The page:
The New York Times: "It is a contrived fable but a bittersweet legend with laughs that leaves the spirits soaring."
TV Guide: "The film has enough adventure and excitement to satisfy, and the faintly bittersweet note of the ending is made deliciously palatable by its artistic rightness."
Reports are that, despite the hard work put in by those intrepid Avista workers, many area residents are still without power. I write this post from the warmth of my sister-in-law's house in York, Pa., but I can relate: During Ice Storm of 1996, my house went without power for nine long days.
I began to think about that when I was looking over the Spokane-area public offerings. You know, public events that offer people a chance to get in and out of the cold, even if that isn't the primary reason?
Here is one of the more sterling critical commentaries, even if it is of the audiobook edition :
The Boston Globe: "Though first released in 1929 this murder mystery is every bit as entertaining now as it was then…This is just one in a series of audio adaptations from Audio Renaissance, the only US publisher approved by the Christie estate to adapt her stories for audio format…Hugh Fraser was well chosen as the narrator…Best of all is the Belgian accent he uses for Poirot. Not only is the accent spot on, but Fraser speaks with a flourish and a lightness in tone that befit the brilliant, if preening, little detective."
Quite a warm reception. As warm as Auntie's itself.
Interesting that the new Pixar animated offering, which as my friend Nathan Weinbender points out is titled "The Good Dinosaur," features an imaginary world that includes both dinosaurs and humans. First time I saw an ad for the movie I thought, "Is this something dreamed up by the Creation Museum?"
Movie times were posted a little late this week – let’s just go ahead and blame the wind storm – but it looks like the last of the new releases have been announced, and just in time for Turkey Day.
Correction: The week’s Magic Lantern releases were incorrectly listed as opening Friday. The theater is closed for the week and re-opens on Saturday the 28th, which is when the new films will screen.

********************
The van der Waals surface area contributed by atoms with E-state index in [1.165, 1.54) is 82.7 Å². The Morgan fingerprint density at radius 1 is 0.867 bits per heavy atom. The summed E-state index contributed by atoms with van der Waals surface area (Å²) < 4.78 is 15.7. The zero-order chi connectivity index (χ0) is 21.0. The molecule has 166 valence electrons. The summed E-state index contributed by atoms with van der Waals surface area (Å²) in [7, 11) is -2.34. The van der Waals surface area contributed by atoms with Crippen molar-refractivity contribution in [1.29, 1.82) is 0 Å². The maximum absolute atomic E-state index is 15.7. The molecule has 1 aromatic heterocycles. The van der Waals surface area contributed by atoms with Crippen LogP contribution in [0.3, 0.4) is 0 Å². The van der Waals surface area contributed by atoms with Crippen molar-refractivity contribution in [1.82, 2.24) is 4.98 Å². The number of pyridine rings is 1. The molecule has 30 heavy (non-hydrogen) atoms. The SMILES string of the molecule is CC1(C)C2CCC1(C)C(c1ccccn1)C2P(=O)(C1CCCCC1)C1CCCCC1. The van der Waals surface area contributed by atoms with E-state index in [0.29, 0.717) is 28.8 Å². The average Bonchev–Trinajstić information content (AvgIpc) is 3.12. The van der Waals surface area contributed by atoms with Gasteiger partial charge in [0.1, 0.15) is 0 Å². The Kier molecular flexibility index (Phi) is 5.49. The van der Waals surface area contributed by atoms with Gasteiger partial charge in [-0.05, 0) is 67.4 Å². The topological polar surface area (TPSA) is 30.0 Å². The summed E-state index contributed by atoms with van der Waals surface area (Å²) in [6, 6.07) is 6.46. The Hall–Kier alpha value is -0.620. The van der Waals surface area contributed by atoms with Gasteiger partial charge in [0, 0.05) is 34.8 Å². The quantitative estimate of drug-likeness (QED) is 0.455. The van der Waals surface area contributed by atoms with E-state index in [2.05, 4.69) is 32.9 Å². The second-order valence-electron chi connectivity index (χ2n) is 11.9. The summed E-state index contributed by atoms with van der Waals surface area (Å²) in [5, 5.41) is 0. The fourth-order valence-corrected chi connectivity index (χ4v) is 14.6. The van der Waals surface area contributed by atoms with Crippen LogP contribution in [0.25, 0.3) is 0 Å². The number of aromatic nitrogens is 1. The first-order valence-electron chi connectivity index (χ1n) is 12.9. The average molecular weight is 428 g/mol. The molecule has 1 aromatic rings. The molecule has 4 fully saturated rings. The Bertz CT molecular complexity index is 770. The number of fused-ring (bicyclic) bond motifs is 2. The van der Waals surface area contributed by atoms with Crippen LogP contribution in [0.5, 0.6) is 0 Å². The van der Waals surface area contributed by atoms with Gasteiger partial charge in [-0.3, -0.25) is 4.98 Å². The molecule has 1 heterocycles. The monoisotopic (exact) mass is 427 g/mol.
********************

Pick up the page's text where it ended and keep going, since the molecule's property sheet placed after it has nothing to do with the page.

“Brooklyn” – Oscar nominee Saoirse Ronan stars as an idealistic Irish girl who must decide between homelands after immigrating to New York in the 1950s. Scripted by Nick Hornby from Colm Toibin’s novel, this one’s getting considerable awards buzz.
“Creed” – Sly Stallone is back for round seven as Rocky Balboa, and this time he’s training aspiring boxer Adonis Johnson (Michael B. Jordan), the son of the late Apollo Creed. Directed by Ryan Coogler, whose debut feature “Fruitvale Station” made Jordan a star.
“The Good Dinosaur” – Pixar’s second animated release of the year (following the brilliant “Inside Out”) imagines what the world would be like had that asteroid never wiped out the dinos. Sam Elliott, Frances McDormand, Anna Paquin, Jeffrey Wright, Steve Zahn and (of course) John Ratzenberger provide voices.
“Victor Frankenstein” – The billionth reworking of Mary Shelley’s gothic masterpiece, this time told from the perspective of Frankenstein’s lab assistant Igor. (Or is it pronounced Eye-gore?) James McAvoy and Daniel Radcliffe star.
(The only non-Wednesday openings this week are at the Magic Lantern, which also picks up a second run of the historical drama “Suffragette.”)
“Finders Keepers” – Proving that truth is, indeed, stranger than fiction, this documentary recalls the strange story of a grill, a storage auction and a missing amputated leg.
“Meet the Patels” – Director Ravi Patel turns the camera on himself as his traditional Indian parents set him up with potential spouses. This comic documentary won audience awards at the Traverse City and Los Angeles Film Festivals.
“Trumbo” – The inimitable Bryan Cranston plays renowned screenwriter Dalton Trumbo, who was blacklisted from Hollywood in the 1940s and penned classics like “Roman Holiday” and “Spartacus” under pseudonyms. The all-star cast is rounded out by Diane Lane, John Goodman, Louis C.K. and Helen Mirren.